DLNA Levels Up

The Digital Living Network Alliance (DLNA) this week released the 4.0 version of its guidelines for secure, in-home streaming to interoperable TVs, PCs, mobile devices.

The latest version, it said, solves a “media format not supported” problem between devices, addressing a long-standing complaint from consumers found with some media files stores on their servers.  DLNA said it’s addressing that by mandating transcoding on the media server.

The 4.0 version, which has been submitted for adoption as a global standard by the International Electrotechnical Commission (IEC), also adds support for Ultra HD video streaming  and HEVC video compression, IPv6, and elements that make supported devices more energy-efficient.  

Products that support DLNA 4.0 will be marked with a new logo.

“With the new Guidelines and logo, consumers will be able to buy products that they know will work together to the highest levels of compatibility while supporting the latest high-definition media formats and energy-saving features,” Duncan Bees, VP of technology and strategy at DLNA, said in a statement.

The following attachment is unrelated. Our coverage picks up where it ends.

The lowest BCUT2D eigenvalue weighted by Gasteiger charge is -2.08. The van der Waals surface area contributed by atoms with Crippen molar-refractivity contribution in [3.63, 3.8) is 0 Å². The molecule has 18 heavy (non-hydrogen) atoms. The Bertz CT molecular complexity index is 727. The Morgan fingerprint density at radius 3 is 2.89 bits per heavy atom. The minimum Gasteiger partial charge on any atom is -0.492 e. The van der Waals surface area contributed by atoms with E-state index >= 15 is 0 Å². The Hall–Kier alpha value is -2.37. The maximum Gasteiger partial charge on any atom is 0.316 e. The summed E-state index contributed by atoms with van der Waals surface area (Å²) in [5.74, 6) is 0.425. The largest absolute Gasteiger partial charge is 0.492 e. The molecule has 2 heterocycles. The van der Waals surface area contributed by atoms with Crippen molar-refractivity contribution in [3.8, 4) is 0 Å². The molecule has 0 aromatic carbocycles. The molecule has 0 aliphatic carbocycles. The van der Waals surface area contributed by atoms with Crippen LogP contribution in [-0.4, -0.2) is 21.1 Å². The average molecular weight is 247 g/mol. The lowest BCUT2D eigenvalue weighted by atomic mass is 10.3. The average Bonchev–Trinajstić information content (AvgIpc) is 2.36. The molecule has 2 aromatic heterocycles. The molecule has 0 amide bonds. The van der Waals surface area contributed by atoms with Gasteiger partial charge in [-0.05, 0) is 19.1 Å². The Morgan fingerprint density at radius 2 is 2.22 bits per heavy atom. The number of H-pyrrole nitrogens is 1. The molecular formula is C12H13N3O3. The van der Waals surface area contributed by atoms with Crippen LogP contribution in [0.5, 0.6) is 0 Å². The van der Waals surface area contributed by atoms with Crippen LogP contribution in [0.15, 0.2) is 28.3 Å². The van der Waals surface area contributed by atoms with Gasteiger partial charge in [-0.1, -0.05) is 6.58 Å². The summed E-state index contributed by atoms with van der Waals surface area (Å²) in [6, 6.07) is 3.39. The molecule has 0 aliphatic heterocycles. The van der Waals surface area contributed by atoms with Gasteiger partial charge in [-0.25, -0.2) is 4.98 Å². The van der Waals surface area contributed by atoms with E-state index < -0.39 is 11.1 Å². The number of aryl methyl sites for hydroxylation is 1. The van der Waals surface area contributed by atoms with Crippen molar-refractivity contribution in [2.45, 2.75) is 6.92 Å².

Comcast, Verizon, Broadcom, AwoX, Dolby Laboratories, Intel, LG, Panasonic, Time Warner Cable (now part of Charter Communications), and Sony are among leading members of DLNA.

MSOs, Cox Communications and Comcast in particular, have been focusing on VidiPath, DLNA guidelines that enable  MVPDs stream their services associated interfaces securely over the home network to other VidiPath-compatible, customer-owned devices through a downloaded MVPD app. VidiPath was one of several options presented to the FCC during the Commission's pursuit of new set-top rules aimed at succeeding the CableCARD.